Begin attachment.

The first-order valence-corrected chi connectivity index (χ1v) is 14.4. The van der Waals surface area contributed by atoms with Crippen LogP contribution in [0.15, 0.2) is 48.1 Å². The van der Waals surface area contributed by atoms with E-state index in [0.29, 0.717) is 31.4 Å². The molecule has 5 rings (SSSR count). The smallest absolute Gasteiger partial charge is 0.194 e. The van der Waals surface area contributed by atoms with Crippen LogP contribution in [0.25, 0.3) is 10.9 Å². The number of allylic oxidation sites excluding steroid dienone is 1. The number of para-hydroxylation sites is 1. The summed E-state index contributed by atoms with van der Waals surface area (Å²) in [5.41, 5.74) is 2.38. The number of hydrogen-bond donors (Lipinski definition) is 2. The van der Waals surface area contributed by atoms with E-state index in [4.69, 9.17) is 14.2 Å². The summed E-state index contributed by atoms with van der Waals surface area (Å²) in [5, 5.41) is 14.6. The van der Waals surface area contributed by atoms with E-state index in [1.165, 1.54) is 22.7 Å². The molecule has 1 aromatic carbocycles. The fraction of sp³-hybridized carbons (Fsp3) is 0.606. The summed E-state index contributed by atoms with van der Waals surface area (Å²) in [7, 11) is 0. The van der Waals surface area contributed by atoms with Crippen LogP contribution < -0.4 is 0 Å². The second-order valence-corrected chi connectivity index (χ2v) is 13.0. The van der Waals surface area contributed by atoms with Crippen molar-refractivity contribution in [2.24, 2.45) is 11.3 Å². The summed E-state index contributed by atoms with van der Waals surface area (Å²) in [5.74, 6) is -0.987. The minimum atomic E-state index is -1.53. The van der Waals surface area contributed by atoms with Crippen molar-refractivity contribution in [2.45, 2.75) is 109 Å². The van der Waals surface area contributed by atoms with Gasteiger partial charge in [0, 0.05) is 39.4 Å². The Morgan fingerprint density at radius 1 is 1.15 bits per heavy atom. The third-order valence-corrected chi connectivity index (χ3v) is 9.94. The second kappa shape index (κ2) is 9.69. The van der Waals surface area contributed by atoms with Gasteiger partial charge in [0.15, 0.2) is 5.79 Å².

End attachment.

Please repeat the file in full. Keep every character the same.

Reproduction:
The first-order valence-corrected chi connectivity index (χ1v) is 14.4. The van der Waals surface area contributed by atoms with Crippen LogP contribution in [0.15, 0.2) is 48.1 Å². The van der Waals surface area contributed by atoms with E-state index in [0.29, 0.717) is 31.4 Å². The molecule has 5 rings (SSSR count). The smallest absolute Gasteiger partial charge is 0.194 e. The van der Waals surface area contributed by atoms with Crippen LogP contribution in [0.25, 0.3) is 10.9 Å². The number of allylic oxidation sites excluding steroid dienone is 1. The number of para-hydroxylation sites is 1. The summed E-state index contributed by atoms with van der Waals surface area (Å²) in [5.41, 5.74) is 2.38. The number of hydrogen-bond donors (Lipinski definition) is 2. The van der Waals surface area contributed by atoms with E-state index in [4.69, 9.17) is 14.2 Å². The summed E-state index contributed by atoms with van der Waals surface area (Å²) in [5, 5.41) is 14.6. The van der Waals surface area contributed by atoms with E-state index in [1.165, 1.54) is 22.7 Å². The molecule has 1 aromatic carbocycles. The fraction of sp³-hybridized carbons (Fsp3) is 0.606. The summed E-state index contributed by atoms with van der Waals surface area (Å²) in [7, 11) is 0. The van der Waals surface area contributed by atoms with Crippen LogP contribution < -0.4 is 0 Å². The second-order valence-corrected chi connectivity index (χ2v) is 13.0. The van der Waals surface area contributed by atoms with Crippen molar-refractivity contribution in [2.24, 2.45) is 11.3 Å². The summed E-state index contributed by atoms with van der Waals surface area (Å²) in [5.74, 6) is -0.987. The minimum atomic E-state index is -1.53. The van der Waals surface area contributed by atoms with Crippen molar-refractivity contribution in [2.45, 2.75) is 109 Å². The van der Waals surface area contributed by atoms with Gasteiger partial charge in [0, 0.05) is 39.4 Å². The Morgan fingerprint density at radius 1 is 1.15 bits per heavy atom. The third-order valence-corrected chi connectivity index (χ3v) is 9.94. The second kappa shape index (κ2) is 9.69. The van der Waals surface area contributed by atoms with Gasteiger partial charge in [0.15, 0.2) is 5.79 Å².